In two recent cases, Sargeant and others v London Fire and Emergency Planning Authority and others and McCloud & others v Ministry of Justice, the EAT considered whether age related transitional provisions in the pension schemes were discriminatory.

In Sargeant, a new pension scheme had been introduced for firefighters with terms less beneficial than those in the existing scheme. In a bid to reduce the financial impact on those closest to retirement, the government implemented transitional provisions which meant that anyone within 10 years of normal pension age (NPA) would remain in the old, more favourable scheme. Tapering provisions applied to those who were 10-14 years away from NPA, and the younger firefighters, who were more than 14 years away, would transfer straight to the new, less generous scheme.

Age discrimination like this is permitted if the measures are a proportionate means of achieving a legitimate aim, and in the original ruling the ET held that whilst the measures were discriminatory, they were also a proportionate means of achieving the Government’s aim.

The EAT agreed with the ET that the Government had a legitimate aim in introducing the pension reforms behind these changes.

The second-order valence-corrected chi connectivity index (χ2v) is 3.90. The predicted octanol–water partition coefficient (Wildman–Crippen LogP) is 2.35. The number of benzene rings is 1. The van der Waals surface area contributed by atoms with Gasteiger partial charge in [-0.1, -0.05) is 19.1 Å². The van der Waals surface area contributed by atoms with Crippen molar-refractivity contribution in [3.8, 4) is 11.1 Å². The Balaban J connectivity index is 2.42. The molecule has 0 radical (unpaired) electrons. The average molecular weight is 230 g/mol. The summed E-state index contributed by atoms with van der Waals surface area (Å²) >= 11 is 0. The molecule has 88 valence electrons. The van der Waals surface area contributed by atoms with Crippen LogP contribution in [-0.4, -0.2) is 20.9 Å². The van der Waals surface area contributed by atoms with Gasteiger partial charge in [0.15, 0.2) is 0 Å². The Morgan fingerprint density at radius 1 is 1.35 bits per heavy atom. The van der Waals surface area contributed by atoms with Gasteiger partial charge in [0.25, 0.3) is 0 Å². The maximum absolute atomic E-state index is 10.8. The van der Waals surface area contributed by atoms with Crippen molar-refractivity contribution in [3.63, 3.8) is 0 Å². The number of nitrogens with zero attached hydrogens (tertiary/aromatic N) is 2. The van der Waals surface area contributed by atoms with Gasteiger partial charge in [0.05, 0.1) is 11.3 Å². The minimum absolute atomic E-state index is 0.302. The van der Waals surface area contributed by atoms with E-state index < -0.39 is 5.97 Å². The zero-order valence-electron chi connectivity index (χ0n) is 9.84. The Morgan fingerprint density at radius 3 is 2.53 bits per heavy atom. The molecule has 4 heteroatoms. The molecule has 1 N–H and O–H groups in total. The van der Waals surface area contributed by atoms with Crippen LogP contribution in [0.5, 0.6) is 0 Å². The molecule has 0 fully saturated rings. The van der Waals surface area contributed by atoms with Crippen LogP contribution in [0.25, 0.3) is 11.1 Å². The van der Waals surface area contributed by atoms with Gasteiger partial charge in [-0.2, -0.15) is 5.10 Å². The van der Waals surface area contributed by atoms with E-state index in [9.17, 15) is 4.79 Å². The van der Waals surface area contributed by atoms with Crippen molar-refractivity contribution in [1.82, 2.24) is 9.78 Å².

However, the EAT decided that the ET had not properly scrutinised the question of proportionality and allowed the Government a ‘margin of discretion’. Therefore the EAT directed the case back to the ET.

In another recent case, the EAT considered similar transitional provisions which had been included in the Judges Pension Scheme (JPS), under which older judges were allowed to remain in the JPS until retirement or until the end of a transitional period, depending on their age.

Again, the government accepted that the transitional period was less favourable to younger members but it had failed to convince the ET that this was objectively justifiable to achieve a legitimate aim.

The EAT agreed with the ET’s earlier ruling, holding that the public benefit in applying government policy consistently across the public sector could not justify the “extremely severe” discriminatory impact on the younger judges, and therefore again, the provisions were not a proportionate way of achieving the aim.

The Government is expected to appeal both of these cases.

The case is a useful reminder that, if implementing changes that treat some members less favourably than others because of age, it is always important to ensure:

  • there is a robust, well reasoned and rational aim for treating members differently
  • the aim is supported by evidence

It is vital that employers scrutinise the question of proportionality even if they consider that they are implementing a policy to achieve a legitimate aim.